Flaherty's hold-the-course budget offers little to investors

But it's not bad news either.

(Photo: Daniel Grill/Getty)

(Photo: Daniel Grill/Getty)

On the surface, the 2013 federal budget doesn’t appear to have much in it for investors. Other than a paragraph promoting the tax-free savings account and a brief update on the pooled registered pension plan, there was nothing in there about helping Canadians save. “It was a snoozer budget if you ask me,” says Darcy Briggs, a Calgary-based portfolio with Bissett Investment Management. “There were no little nuggets—no tax cuts to capital gains, interest or dividends.”

That’s not say that investors won’t benefit. The government did pledge $47 billion to infrastructure spending over the next 10 years and extended the accelerated capital cost allowance for manufactures—a tax relief program for investments in new machinery and equipment—by two years, which means stock holders could get a boost if public companies are able to take advantage of this spending and savings.

Bob Sewell, president and CEO of Oakville’s Bellwether Investment Management, does think that some companies, and their shareholders, could benefit from the infrastructure spending over time. “It won’t happen tomorrow,” he says. The most obvious beneficiaries, he says, are engineering companies such as SNC-Lavalin (TSX: SNC), Stantec Inc. (TSX: STN) and Aecon Group (TSX: ARE). Construction operations like The Churchill Group (TSX: CUQ) and Bird Construction (TSX: BDT) could benefit too. “There may be bit of a positive impact on a bunch of different companies for sure,” he says.

Generally, infrastructure spending is good for the economy, and when the economy is doing well, the market performs better, says Norman Raschkowan, executive vice-president of investments at Mackenzie Financial. While he would have liked to have seen more investor-specific changes—“it’s always nice to have more rather than less,” he says — he thinks it’s unlikely we’ll see any reductions in capital gain taxes or major increases in TFSA room until at least 2015, when the government says it can balance the budget by. “They’ll wait until they have greater confidence that they can hit that budget surplus target before they do something significant with the TFSA,” he says.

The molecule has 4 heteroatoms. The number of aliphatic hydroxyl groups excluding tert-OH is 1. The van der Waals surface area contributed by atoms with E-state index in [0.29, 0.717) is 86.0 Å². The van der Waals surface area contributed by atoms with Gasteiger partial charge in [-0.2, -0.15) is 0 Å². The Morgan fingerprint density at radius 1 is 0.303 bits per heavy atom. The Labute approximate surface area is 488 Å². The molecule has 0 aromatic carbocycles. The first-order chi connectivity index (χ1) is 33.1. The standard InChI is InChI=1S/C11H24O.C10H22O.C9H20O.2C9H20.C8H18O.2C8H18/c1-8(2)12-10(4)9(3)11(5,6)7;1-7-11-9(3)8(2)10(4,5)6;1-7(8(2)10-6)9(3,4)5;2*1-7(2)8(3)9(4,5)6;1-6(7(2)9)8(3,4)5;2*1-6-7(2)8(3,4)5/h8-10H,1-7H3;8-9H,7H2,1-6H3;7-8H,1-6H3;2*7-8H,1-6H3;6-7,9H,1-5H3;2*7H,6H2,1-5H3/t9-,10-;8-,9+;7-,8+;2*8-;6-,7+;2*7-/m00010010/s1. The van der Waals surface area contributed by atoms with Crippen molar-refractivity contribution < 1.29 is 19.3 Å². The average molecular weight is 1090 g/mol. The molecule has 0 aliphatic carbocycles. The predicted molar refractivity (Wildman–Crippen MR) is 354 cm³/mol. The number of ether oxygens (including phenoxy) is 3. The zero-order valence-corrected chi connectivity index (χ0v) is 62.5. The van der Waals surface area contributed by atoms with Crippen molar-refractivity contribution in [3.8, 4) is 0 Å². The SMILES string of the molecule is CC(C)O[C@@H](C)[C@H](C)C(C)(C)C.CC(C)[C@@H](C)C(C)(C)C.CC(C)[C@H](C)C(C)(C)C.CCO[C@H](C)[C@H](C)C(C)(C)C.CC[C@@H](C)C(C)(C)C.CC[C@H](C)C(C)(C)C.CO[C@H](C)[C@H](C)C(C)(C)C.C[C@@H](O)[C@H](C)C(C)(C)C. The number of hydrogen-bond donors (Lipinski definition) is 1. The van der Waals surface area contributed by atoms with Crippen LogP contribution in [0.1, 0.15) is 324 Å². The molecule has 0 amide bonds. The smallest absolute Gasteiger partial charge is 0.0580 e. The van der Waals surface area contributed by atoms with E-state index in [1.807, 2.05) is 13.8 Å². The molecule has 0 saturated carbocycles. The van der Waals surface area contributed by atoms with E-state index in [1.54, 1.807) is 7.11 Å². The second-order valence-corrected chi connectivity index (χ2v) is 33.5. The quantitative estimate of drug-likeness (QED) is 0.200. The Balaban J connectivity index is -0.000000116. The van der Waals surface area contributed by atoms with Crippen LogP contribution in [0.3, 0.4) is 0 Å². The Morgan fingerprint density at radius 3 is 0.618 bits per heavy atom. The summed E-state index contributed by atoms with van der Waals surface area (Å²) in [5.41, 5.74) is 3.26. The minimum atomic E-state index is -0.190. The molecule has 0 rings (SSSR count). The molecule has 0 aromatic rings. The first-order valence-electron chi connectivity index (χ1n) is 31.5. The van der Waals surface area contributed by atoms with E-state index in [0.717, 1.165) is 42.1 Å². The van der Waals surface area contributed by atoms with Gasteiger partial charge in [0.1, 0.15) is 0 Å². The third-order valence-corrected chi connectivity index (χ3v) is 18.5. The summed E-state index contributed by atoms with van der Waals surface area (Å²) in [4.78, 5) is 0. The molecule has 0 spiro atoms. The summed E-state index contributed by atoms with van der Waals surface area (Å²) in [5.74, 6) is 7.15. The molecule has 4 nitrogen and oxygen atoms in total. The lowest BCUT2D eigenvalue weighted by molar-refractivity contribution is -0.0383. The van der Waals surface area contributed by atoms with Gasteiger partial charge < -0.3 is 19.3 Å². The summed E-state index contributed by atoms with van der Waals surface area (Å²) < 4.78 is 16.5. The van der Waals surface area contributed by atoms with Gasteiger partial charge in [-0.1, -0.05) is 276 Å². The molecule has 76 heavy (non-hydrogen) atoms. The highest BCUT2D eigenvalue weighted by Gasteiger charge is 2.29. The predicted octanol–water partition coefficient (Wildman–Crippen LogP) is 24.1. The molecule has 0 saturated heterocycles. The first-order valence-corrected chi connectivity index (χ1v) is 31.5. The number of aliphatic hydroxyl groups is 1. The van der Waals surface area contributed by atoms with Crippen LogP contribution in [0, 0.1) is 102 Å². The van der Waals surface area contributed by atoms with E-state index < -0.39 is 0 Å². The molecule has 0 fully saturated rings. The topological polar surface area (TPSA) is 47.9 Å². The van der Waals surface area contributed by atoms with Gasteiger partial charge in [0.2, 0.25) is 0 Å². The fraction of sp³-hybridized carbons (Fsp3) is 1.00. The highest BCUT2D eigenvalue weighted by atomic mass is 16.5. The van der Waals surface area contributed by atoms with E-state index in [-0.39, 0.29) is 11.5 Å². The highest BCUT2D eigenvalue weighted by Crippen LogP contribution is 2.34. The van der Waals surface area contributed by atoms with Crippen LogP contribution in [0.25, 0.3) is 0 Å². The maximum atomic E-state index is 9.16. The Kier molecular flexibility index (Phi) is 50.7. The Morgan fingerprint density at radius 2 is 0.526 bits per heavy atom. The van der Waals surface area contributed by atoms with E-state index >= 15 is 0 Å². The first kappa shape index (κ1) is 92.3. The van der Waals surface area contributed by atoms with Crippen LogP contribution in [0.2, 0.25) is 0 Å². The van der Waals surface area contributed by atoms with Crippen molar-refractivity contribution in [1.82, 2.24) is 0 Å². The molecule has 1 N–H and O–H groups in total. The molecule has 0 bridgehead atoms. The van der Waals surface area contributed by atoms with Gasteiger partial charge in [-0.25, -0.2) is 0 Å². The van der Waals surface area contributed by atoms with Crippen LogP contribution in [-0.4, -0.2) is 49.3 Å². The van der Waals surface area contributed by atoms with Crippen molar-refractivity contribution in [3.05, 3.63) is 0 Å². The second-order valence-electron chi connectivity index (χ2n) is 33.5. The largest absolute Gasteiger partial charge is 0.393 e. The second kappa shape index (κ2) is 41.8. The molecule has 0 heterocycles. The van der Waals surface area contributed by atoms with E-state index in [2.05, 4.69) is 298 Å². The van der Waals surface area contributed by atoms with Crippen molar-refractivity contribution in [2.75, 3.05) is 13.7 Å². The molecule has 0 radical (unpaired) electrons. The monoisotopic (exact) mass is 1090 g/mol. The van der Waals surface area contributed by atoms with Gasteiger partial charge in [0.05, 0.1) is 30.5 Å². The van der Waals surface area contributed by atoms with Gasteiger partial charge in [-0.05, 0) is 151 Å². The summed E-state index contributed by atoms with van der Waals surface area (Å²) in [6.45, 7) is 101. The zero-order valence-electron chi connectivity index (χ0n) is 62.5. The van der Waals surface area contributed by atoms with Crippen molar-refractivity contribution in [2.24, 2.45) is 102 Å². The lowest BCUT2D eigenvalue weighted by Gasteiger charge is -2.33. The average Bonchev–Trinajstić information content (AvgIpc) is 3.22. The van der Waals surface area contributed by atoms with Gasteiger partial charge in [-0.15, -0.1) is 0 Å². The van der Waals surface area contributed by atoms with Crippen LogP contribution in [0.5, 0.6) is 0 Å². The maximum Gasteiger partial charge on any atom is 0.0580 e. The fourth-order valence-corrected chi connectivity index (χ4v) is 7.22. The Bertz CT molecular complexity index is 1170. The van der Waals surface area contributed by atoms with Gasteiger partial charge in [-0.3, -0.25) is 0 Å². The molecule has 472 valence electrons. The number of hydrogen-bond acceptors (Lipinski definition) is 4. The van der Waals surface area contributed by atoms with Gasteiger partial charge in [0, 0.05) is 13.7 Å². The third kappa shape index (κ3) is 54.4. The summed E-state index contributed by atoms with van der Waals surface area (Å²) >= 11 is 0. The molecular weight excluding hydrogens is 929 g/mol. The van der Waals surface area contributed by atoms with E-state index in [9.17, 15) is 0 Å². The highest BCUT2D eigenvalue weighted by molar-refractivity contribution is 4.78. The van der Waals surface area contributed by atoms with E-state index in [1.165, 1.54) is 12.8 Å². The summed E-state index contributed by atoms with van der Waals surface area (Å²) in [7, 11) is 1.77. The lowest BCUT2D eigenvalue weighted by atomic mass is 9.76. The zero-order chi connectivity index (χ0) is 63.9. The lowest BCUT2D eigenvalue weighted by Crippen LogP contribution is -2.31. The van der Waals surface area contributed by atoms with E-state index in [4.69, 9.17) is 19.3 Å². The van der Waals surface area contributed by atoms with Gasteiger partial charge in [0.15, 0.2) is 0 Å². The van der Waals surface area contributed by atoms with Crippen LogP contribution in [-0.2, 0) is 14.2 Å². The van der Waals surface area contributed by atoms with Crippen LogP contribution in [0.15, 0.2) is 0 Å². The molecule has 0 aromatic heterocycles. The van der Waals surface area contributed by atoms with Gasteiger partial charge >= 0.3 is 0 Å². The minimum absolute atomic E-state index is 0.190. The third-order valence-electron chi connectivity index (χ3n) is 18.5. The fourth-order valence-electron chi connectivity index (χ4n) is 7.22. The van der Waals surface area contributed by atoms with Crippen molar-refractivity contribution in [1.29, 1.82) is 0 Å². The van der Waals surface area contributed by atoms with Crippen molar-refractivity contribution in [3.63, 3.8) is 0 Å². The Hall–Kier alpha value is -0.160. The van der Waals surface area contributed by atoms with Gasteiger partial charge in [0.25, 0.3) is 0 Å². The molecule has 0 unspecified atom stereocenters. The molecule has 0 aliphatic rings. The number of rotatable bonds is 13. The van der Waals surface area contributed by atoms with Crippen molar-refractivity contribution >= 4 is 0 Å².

The government did pledge to close some tax loopholes, which could have an affect on high net-worth investors, and it also stated that it wanted more competition in the banking sector—that could reduce financial-related fees, says Sewell—but it’s not clear how or even if any of this will happen.

While Finance Minister Jim Flaherty may not have given much to investors, there is one thing people take comfort in: this mild budget won’t move the markets in the morning. “The market place is being driven by global events and has been for quite a while,” says Briggs. “The fact that this was a hold-the-course type of budget means that it probably won’t receive a lot of market attention.”